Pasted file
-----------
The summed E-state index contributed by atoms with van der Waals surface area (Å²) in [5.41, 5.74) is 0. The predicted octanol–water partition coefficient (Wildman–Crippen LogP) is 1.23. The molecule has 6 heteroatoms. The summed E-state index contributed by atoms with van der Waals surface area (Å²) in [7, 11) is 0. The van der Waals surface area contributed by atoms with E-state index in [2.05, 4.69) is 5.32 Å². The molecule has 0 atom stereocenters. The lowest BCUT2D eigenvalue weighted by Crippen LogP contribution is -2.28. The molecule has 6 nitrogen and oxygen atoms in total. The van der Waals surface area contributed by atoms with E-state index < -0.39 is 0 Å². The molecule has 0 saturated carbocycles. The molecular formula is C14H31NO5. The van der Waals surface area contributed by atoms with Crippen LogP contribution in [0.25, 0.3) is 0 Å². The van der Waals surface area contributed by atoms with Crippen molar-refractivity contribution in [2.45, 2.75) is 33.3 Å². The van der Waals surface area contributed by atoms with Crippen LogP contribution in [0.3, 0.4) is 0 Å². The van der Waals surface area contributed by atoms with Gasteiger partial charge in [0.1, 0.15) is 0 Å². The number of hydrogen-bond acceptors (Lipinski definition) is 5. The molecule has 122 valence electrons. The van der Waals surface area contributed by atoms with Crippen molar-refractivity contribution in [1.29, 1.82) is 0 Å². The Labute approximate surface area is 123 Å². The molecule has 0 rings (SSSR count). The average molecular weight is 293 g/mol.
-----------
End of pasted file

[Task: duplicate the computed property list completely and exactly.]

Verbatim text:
The summed E-state index contributed by atoms with van der Waals surface area (Å²) in [5.41, 5.74) is 0. The predicted octanol–water partition coefficient (Wildman–Crippen LogP) is 1.23. The molecule has 6 heteroatoms. The summed E-state index contributed by atoms with van der Waals surface area (Å²) in [7, 11) is 0. The van der Waals surface area contributed by atoms with E-state index in [2.05, 4.69) is 5.32 Å². The molecule has 0 atom stereocenters. The lowest BCUT2D eigenvalue weighted by Crippen LogP contribution is -2.28. The molecule has 6 nitrogen and oxygen atoms in total. The van der Waals surface area contributed by atoms with E-state index < -0.39 is 0 Å². The molecule has 0 saturated carbocycles. The molecular formula is C14H31NO5. The van der Waals surface area contributed by atoms with Crippen LogP contribution in [0.25, 0.3) is 0 Å². The van der Waals surface area contributed by atoms with Crippen molar-refractivity contribution in [2.45, 2.75) is 33.3 Å². The van der Waals surface area contributed by atoms with Crippen LogP contribution in [0.3, 0.4) is 0 Å². The van der Waals surface area contributed by atoms with Gasteiger partial charge in [0.1, 0.15) is 0 Å². The number of hydrogen-bond acceptors (Lipinski definition) is 5. The molecule has 122 valence electrons. The van der Waals surface area contributed by atoms with Crippen molar-refractivity contribution in [1.29, 1.82) is 0 Å². The Labute approximate surface area is 123 Å². The molecule has 0 rings (SSSR count). The average molecular weight is 293 g/mol.